Friday, October 4, 2019

Advocates call for Disability-Rights Based Appeal of the Québec Superior Court's MAiD Decision in Truchon & Gladu.


 




October 4, 2019

Hon. David Lametti, MP. Attorney General

Dear Minister Lametti,


Re: Advocates Call for Disability-Rights Based Appeal of the Quebec Superior Court’s Decision in Truchon & Gladu

We, the undersigned members and supporters of the Canadian disability community, are deeply troubled by the Quebec Superior Court’s decision of Truchon c. Procureur général du Canada. As you are aware, the decision has struck down the “reasonable foreseeability of natural death” criterion of Canada’s medical assistance in dying legislation. As Attorney General of Canada, we urge you to file an appeal of the decision immediately.

We find this decision to be concerning for the following three reasons:

1) It fails to respect Parliament’s authority to balance the interests of individuals with the interests of society[1], effectively limiting Parliament’s capacity to pursue social targets such as substantive equality and inclusion.
Justice Christine Baudoin arrives at the conclusion that the end-of-life criterion violates section 7 and section 15 of the Charter by rejecting a key objective of Parliament, erasing any need for a section 1 analysis of reasonable limits. Parliament outlined the following societal objective in the preamble of the legislation:

It is important to affirm the inherent and equal value of every person’s life and to avoid encouraging negative perceptions of the quality of life of persons who are elderly, ill or disabled.

In fully rejecting this objective, the court has limited the authority of Parliament to govern toward an inclusive and equitable Canada. This is a dangerous precedent. Parliament intentionally included the end of life criterion in the legislation as a way of achieving the above objective. Is it reasonable for Parliament to limit the individual interests of Truchon and Gladu (autonomy) in order to promote the interests of society (equality and inclusion)? Without an appeal, we may never know. The Supreme Court must weigh in on this flawed analysis.

2) The decision will entrench stereotypes and exacerbate stigma for Canadians with disabilities, contributing to the adversity and oppression experienced by this vulnerable group.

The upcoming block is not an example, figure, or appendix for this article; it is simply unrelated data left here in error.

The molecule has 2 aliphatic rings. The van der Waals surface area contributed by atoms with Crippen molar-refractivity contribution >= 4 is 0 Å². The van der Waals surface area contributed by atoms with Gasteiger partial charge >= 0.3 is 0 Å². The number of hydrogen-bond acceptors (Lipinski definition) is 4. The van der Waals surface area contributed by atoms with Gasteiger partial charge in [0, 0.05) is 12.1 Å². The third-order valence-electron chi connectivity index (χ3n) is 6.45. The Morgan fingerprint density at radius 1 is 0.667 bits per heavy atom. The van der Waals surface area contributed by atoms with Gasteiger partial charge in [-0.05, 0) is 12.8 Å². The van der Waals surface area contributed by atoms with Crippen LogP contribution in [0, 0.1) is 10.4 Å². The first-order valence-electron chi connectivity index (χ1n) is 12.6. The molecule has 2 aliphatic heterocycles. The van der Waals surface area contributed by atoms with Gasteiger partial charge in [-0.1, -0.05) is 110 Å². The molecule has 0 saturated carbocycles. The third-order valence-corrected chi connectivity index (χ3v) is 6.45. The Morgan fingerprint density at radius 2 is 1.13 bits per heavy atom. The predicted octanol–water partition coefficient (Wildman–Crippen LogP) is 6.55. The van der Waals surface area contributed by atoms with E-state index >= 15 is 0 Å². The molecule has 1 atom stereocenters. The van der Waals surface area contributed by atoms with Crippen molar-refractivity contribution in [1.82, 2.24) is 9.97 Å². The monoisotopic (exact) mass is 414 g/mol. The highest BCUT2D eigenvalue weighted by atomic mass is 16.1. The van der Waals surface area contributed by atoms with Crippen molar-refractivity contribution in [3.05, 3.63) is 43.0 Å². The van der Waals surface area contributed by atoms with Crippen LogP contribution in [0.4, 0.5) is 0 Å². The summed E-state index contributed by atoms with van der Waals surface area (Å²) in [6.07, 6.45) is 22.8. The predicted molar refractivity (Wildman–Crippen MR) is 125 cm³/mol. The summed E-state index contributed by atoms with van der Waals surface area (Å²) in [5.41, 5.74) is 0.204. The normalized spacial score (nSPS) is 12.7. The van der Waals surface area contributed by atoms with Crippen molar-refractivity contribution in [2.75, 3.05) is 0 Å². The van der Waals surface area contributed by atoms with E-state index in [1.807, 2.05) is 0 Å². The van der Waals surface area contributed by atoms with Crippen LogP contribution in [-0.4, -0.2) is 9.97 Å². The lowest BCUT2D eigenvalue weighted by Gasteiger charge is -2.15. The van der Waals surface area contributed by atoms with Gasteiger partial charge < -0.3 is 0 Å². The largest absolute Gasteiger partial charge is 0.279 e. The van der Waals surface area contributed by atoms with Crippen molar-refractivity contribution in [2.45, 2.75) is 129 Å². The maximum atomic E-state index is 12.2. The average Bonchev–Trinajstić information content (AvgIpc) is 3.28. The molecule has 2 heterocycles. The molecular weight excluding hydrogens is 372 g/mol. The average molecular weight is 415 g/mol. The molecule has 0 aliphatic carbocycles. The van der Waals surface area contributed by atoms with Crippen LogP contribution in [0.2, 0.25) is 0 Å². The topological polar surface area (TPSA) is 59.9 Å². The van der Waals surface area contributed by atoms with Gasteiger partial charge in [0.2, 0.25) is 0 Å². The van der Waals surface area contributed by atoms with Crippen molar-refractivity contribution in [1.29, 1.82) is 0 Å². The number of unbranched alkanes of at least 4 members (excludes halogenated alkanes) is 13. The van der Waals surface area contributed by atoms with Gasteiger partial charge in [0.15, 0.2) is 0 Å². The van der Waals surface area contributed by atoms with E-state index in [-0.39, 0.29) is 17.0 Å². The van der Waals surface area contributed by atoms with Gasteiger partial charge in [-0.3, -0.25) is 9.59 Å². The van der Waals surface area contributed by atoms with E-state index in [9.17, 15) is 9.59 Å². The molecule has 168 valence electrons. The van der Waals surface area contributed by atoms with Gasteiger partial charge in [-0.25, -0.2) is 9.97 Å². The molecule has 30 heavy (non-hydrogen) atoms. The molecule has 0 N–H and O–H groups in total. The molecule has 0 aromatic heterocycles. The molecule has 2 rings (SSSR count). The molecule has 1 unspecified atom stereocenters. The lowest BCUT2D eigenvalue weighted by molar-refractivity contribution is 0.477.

Without the equalizing effect of the end-of-life criterion, which guarantees that the common thread between all persons who access an assisted death in Canada is that they are all dying, persons with disabilities will be able to gain access ultimately because they have a disability. A worse stereotype couldn’t be institutionalized in law - that disability-related suffering, largely caused by lack of support and inequality, justifies the termination of a person’s life.

Canada must avoid sending a message that having a disability is a fate worse than death. Canadians with disabilities are already bombarded daily with reminders that they are unwelcome and under-valued. We must not compound this harm by entrenching in law the message that others who share their condition will receive our full support if they choose to die prematurely. This message fits too neatly into the stereotype that a life featuring disability is a bad life, full only of suffering and pity. Such a narrative already exists. Canada must appeal the decision to prevent additional stereotyping and stigma, and to substantively protect the section 15 Charter rights of persons with disabilities.

3) Without the end-of-life criterion in place, Canada’s medical assistance in dying legislation will further violate article 10 of the United Nations’ Convention on the Rights of Persons with Disabilities (CRPD).
Article 10 of the CRPD reads as follows:

States Parties reaffirm that every human being has the inherent right to life and shall take all necessary measures to ensure its effective enjoyment by persons with disabilities on an equal basis with others.

By offering medical assistance in dying to persons with disabilities on the basis of disability, Canada would be further violating international law. If every Canadian who suffers cannot access a medically assisted death, and yet a Canadian who suffers and has a degenerative disability can, it is precisely their disability status that sets them apart.

Canada is already not taking necessary measures to ensure the effective enjoyment of life by persons with disabilities on an equal basis with others. There is case after case of Canadians whose medical and support needs are not being met, causing them to consider, if not seek out, death. [2]

Canada’s medical assistance in dying regime already concerns the UN’s Special Rapporteur on the rights of persons with disabilities, Catalina Devandas-Aguilar, who shared at the conclusion of her study visit to Canada that she is “extremely concerned about the implementation of the legislation on medical assistance in dying from a disability perspective” and this is before the end of life criterion was struck down.

Minister Lametti, as Attorney General of Canada, we urge you to appeal this decision up through to the Supreme Court. Not to do so, we believe would be a failure on the part of your government to defend persons with disabilities from significant and tangible harm. After extensive consultation by Parliamentary Committees and public debate, your government crafted this legislation intentionally and purposefully. We trust that as Attorney General you will take the steps needed for its vigorous defence. Canadians’ human rights are at stake.


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